If you’re thinking that now is the time to finally come good on that new year’s resolution to start baking your own bread, this loaf, which can be on the table in little more than an hour, is the one to start with, especially if you’re hoping to enlist the help of young children in making it. Popular throughout Ireland, soda bread’s soft and crumbly crumb is great warm from the oven, but it also makes unbeatable toast.
Prep 10 min
Cook 50 min
Makes 1 loaf
450g coarse wholemeal flour, plus a little extra to dust
50g rolled oats (optional, see step 3)
1 tsp salt
1 level tsp bicarbonate of soda
1 tbsp treacle
1 tbsp honey
450ml buttermilk (see step 2)
1 tbsp butter, to finish
1 The clue is in the name
As the name suggests, soda bread relies on bicarbonate of soda, rather than yeast, as a raising agent, which is why it’s so quick to make – it gets to work as soon as it comes into contact with an acid, and the reaction between the two creates bubbles of gas that expand in the heat of the oven, causing your bread to rise.
2 The acid test
This acid traditionally comes in the form of buttermilk, but if you can’t find that (though it is widely available in supermarkets), use the same amount of milk soured with a tablespoon of lemon juice or even vinegar; the effect will be the same, though the flavour will vary, especially with vinegar. You could even use plain yoghurt instead, though in that case I’d recommend thinning it down with a splash of milk or water first.
3 Mix the dry ingredients
Heat the oven to 200C (180C fan)/390F/gas 6 and put a lightly greased baking tray in there to heat up. Put the dry ingredients in a large mixing bowl and stir to combine. If you don’t have oats, replace them with 50g flour; and if you want to use white flour instead, or a combination, feel free (see step 8).
4 Add the buttermilk and sweeteners
Stir the treacle and honey into the buttermilk until well mixed (it will probably stick to the bottom of the jug at first, so make sure you incorporate those bits, too), then make a well in the middle of the dry ingredients.
Pour the buttermilk mixture into the well and use your hands to stir it into the flour. Mix until you have a soft, sticky dough.
5 Mould the loaf
Lightly flour a work surface, then tip out the dough and shape it into a rough round (alternatively, you could use a greased loaf tin, if you prefer). Take the hot baking tray out of the oven, put the loaf on it, then use a sharp knife to cut a deep cross (see step 9) in the top to speed up the baking time.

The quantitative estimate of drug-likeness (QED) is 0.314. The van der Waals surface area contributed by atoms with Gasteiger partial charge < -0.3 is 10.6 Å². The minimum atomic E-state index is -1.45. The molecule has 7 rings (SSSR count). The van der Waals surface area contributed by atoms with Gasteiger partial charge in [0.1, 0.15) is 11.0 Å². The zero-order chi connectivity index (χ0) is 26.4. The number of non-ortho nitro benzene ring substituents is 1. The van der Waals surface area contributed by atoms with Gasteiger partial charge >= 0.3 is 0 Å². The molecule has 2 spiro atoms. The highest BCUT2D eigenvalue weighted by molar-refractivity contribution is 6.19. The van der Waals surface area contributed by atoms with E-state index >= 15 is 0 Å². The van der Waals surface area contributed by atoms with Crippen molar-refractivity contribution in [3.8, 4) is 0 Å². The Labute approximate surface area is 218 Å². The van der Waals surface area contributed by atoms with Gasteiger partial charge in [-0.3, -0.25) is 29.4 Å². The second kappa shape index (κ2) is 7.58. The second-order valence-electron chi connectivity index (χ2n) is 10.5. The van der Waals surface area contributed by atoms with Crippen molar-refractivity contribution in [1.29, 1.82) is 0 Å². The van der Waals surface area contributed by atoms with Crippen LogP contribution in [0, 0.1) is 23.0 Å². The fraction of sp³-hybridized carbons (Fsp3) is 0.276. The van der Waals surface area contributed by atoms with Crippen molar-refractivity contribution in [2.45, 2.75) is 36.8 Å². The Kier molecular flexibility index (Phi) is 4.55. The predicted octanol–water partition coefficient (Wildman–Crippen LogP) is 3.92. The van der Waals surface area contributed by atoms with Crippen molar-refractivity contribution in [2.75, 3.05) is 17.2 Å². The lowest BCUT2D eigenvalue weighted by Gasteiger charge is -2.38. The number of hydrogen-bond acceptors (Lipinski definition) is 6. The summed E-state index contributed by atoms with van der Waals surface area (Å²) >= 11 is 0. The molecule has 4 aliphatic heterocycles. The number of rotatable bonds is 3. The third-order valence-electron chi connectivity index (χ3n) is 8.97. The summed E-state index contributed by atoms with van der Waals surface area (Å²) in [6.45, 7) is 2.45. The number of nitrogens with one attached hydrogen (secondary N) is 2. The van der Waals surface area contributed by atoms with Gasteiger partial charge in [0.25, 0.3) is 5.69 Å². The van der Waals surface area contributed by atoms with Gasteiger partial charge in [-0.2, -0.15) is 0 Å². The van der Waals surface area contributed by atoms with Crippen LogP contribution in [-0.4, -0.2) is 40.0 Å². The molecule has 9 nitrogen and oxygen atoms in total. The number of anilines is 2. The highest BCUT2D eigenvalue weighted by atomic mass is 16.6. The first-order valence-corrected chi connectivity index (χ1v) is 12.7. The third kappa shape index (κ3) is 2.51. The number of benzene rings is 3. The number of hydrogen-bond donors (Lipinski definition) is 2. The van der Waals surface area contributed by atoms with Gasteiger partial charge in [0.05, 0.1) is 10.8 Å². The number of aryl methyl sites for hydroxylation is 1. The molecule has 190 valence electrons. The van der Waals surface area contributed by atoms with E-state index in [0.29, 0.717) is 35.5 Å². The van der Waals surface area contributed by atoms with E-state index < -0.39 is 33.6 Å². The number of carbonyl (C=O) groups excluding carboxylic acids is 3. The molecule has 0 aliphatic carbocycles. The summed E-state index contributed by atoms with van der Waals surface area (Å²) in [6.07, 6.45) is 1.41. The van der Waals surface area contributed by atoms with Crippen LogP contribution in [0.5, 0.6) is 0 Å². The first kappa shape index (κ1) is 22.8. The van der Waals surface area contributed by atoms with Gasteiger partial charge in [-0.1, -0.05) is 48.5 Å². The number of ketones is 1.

6 Bake the loaf
Put the tray in the oven and bake for between 50 minutes to an hour, keeping an eye on it towards the end of the cooking time: it’s done when the crust is hard and golden, and the bread sounds fairly hollow when tapped on the base. Meanwhile, melt the butter in a small pan or in the microwave.
7 Brush with melted butter
Take the bread out of the oven and immediately brush with the melted butter.
Leave to cool a little (soda bread is pretty indigestible while it’s still hot), then cut into slices and tuck in, preferably with copious amounts of butter. Note that this bread doesn’t keep as well as yeasted bread, though it is very good toasted.
If you’re using another type of flour, you may need to reduce the amount of liquid, because wholemeal flour absorbs more than white flour; and if you find the loaf is hard to shape, simply add a little more flour to the dough mix. Ring the changes by adding dried fruit, olives, caramelised onions, crumbled cheese, seeds or chopped woody herbs such as rosemary.
9 The sign of the cross
As well as helping it bake faster, the cross cut into the top of the loaf is also said to bless it against evil forces, or to let out the devil, depending on who you listen to. I was taught to prick each corner, too, to let the fairies out, though whether or not you choose to do so probably depends on your attitude to eating fairies.